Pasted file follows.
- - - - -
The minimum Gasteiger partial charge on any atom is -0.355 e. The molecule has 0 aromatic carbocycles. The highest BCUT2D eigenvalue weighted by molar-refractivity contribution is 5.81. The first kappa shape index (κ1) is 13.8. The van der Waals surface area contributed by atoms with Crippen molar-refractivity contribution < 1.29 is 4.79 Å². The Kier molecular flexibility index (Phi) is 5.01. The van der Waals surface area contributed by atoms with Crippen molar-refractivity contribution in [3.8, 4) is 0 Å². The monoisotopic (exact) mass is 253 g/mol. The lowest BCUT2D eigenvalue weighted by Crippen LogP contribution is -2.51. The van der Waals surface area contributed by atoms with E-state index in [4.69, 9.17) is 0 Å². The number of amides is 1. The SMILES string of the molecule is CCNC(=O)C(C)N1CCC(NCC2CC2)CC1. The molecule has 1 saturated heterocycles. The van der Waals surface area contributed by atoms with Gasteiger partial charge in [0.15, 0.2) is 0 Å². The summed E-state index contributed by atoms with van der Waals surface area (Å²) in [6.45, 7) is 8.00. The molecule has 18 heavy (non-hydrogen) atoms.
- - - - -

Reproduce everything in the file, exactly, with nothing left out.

The minimum Gasteiger partial charge on any atom is -0.355 e. The molecule has 0 aromatic carbocycles. The highest BCUT2D eigenvalue weighted by molar-refractivity contribution is 5.81. The first kappa shape index (κ1) is 13.8. The van der Waals surface area contributed by atoms with Crippen molar-refractivity contribution < 1.29 is 4.79 Å². The Kier molecular flexibility index (Phi) is 5.01. The van der Waals surface area contributed by atoms with Crippen molar-refractivity contribution in [3.8, 4) is 0 Å². The monoisotopic (exact) mass is 253 g/mol. The lowest BCUT2D eigenvalue weighted by Crippen LogP contribution is -2.51. The van der Waals surface area contributed by atoms with E-state index in [4.69, 9.17) is 0 Å². The number of amides is 1. The SMILES string of the molecule is CCNC(=O)C(C)N1CCC(NCC2CC2)CC1. The molecule has 1 saturated heterocycles. The van der Waals surface area contributed by atoms with Gasteiger partial charge in [0.15, 0.2) is 0 Å². The summed E-state index contributed by atoms with van der Waals surface area (Å²) in [6.45, 7) is 8.00. The molecule has 18 heavy (non-hydrogen) atoms.